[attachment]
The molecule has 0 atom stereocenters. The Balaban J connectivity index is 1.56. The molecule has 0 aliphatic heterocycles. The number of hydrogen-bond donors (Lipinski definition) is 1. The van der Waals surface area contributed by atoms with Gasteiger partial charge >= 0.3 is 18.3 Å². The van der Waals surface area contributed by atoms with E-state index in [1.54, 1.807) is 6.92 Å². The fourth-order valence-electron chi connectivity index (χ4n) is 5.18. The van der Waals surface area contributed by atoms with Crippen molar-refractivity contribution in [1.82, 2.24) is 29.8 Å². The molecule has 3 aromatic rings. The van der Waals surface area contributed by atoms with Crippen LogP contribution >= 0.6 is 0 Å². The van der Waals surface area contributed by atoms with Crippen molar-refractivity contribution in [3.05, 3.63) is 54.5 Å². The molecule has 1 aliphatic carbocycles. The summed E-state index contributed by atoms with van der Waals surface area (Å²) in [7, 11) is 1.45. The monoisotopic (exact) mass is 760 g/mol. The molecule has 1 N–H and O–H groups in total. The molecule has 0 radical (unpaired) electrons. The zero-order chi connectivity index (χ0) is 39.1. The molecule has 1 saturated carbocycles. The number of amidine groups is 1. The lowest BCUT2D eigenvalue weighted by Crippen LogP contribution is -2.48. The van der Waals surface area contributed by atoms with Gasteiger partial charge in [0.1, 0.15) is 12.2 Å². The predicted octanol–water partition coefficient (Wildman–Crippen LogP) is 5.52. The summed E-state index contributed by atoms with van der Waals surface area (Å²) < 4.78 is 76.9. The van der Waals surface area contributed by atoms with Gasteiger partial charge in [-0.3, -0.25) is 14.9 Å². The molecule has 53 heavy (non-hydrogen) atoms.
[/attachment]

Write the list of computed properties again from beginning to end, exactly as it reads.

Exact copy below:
The molecule has 0 atom stereocenters. The Balaban J connectivity index is 1.56. The molecule has 0 aliphatic heterocycles. The number of hydrogen-bond donors (Lipinski definition) is 1. The van der Waals surface area contributed by atoms with Gasteiger partial charge >= 0.3 is 18.3 Å². The van der Waals surface area contributed by atoms with E-state index in [1.54, 1.807) is 6.92 Å². The fourth-order valence-electron chi connectivity index (χ4n) is 5.18. The van der Waals surface area contributed by atoms with Crippen molar-refractivity contribution in [1.82, 2.24) is 29.8 Å². The molecule has 3 aromatic rings. The van der Waals surface area contributed by atoms with Crippen LogP contribution >= 0.6 is 0 Å². The van der Waals surface area contributed by atoms with Crippen molar-refractivity contribution in [3.05, 3.63) is 54.5 Å². The molecule has 1 aliphatic carbocycles. The summed E-state index contributed by atoms with van der Waals surface area (Å²) in [7, 11) is 1.45. The monoisotopic (exact) mass is 760 g/mol. The molecule has 1 N–H and O–H groups in total. The molecule has 0 radical (unpaired) electrons. The zero-order chi connectivity index (χ0) is 39.1. The molecule has 1 saturated carbocycles. The number of amidine groups is 1. The lowest BCUT2D eigenvalue weighted by Crippen LogP contribution is -2.48. The van der Waals surface area contributed by atoms with Gasteiger partial charge in [0.1, 0.15) is 12.2 Å². The predicted octanol–water partition coefficient (Wildman–Crippen LogP) is 5.52. The summed E-state index contributed by atoms with van der Waals surface area (Å²) < 4.78 is 76.9. The van der Waals surface area contributed by atoms with Gasteiger partial charge in [-0.3, -0.25) is 14.9 Å². The molecule has 53 heavy (non-hydrogen) atoms.